“Universities have always been the place for brave young adults with brilliant minds who are not scared of openly expressing their opinions,” says physicist Azadeh Keivani, a Sharif alum who’s now a data scientist at Memorial Sloan-Kettering Cancer Center. By attacking students, the Iranian government is hoping to “create fear among all walks of life in the society,” she says.

Still, demonstrations at other universities have continued. On Monday, protesters at the Ferdowsi University of Mashhad, in Iran’s northeast, gathered in front of the office of the president, chanting, “You killed Sharif’s students, don’t ask us to stay silent.” In Tehran, students at the K. N. Toosi University of Technology canceled classes and held a rally in support of protesters. At Semnan University, students rallied while chanting, “Iran has become a prison, Evin has become a university,” a reference to Tehran’s notorious Evin prison, where large numbers of students and intellectuals are locked up. Videos posted today appeared to show schoolgirls heckling a Basij speaker while waving their headscarves.

Farrokhi hopes the international research community will offer more support, for instance by writing open letters to express its solidarity, urging the media to pay more attention to the struggle, and putting pressure on Iranian ambassadors.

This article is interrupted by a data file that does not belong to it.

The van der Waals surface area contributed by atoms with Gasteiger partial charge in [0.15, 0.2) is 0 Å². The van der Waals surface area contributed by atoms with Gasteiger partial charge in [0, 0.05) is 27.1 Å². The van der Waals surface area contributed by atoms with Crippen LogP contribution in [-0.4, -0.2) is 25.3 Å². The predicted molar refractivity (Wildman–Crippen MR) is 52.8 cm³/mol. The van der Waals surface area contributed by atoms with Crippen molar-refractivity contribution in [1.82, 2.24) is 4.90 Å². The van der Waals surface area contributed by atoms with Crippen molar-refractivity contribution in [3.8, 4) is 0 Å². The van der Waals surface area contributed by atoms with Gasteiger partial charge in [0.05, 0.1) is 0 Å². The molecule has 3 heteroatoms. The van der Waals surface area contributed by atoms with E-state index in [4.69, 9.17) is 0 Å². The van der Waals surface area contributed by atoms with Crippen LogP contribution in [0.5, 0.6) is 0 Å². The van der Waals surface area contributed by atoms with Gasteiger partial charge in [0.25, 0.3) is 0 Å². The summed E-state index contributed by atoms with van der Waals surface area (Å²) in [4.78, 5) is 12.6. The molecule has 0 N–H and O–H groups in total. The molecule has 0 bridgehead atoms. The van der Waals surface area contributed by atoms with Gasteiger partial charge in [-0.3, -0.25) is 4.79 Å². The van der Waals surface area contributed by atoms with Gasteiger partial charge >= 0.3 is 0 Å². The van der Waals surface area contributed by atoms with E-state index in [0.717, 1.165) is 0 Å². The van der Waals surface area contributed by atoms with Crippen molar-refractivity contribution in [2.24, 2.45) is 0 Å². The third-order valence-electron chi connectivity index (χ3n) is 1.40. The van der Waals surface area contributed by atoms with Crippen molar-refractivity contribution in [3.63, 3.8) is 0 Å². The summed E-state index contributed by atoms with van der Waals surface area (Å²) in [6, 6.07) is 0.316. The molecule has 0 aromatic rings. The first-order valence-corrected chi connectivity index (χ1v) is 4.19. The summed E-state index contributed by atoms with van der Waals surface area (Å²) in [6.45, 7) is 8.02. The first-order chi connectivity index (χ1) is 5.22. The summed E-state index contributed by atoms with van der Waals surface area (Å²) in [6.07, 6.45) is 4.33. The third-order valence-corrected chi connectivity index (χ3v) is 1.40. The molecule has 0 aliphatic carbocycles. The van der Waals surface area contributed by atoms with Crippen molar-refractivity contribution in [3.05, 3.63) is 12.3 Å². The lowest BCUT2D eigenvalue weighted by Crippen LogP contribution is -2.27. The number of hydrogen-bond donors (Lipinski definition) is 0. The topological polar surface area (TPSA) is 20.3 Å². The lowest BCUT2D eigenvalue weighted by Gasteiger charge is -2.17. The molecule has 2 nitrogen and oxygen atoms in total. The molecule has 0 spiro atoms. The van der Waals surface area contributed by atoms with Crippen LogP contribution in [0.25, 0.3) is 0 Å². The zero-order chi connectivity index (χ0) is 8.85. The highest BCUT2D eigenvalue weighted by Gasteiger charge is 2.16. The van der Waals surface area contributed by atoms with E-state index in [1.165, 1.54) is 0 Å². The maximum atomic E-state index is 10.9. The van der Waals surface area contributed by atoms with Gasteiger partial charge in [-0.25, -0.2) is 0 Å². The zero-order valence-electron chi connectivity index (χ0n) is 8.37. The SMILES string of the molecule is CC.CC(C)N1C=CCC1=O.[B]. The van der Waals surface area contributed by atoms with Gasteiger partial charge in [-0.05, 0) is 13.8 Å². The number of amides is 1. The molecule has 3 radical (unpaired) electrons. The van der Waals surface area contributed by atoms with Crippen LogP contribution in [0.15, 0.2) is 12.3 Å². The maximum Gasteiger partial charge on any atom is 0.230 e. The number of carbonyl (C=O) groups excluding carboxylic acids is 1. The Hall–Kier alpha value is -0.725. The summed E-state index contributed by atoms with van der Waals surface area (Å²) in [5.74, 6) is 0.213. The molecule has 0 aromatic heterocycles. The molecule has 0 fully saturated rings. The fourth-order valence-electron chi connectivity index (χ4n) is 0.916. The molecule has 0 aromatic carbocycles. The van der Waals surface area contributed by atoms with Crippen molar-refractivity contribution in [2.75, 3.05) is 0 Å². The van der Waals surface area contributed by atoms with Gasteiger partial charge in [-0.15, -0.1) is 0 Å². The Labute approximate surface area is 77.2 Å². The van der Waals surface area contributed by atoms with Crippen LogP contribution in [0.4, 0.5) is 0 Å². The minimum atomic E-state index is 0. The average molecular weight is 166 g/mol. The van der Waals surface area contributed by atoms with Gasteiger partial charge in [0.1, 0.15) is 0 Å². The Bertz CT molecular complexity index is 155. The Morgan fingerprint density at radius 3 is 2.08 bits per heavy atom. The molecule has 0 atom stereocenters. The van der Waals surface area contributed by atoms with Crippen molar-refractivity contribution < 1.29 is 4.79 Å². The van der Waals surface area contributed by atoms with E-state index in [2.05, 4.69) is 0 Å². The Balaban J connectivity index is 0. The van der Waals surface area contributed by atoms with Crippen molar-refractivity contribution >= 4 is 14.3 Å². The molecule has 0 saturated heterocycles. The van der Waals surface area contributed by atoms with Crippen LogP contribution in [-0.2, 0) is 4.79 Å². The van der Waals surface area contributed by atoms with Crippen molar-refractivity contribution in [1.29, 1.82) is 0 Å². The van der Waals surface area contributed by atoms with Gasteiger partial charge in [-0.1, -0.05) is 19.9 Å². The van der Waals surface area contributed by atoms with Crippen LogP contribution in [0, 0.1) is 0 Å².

For Keivani, the death of Amini, who was 22, was a stark reminder of her own youth in Iran. “I was 22 when I immigrated to the United States to attend graduate school. It was right after I graduated from Sharif University,” she says. “The number of morality cops had significantly increased in the last year of my undergrad. Almost every day, one of them warned me to wear a ‘proper’ hijab as soon as I entered the campus.”

“In my first days in the U.S., it happened to me several times that while I was outside, for a moment, I was worried I wasn’t wearing a headscarf,” Keivani says. “It took only a fraction of a second until I remembered I was no longer in Iran. But you can never understand what those moments do to you and your mental health, unless you were an Iranian woman raised in Iran.”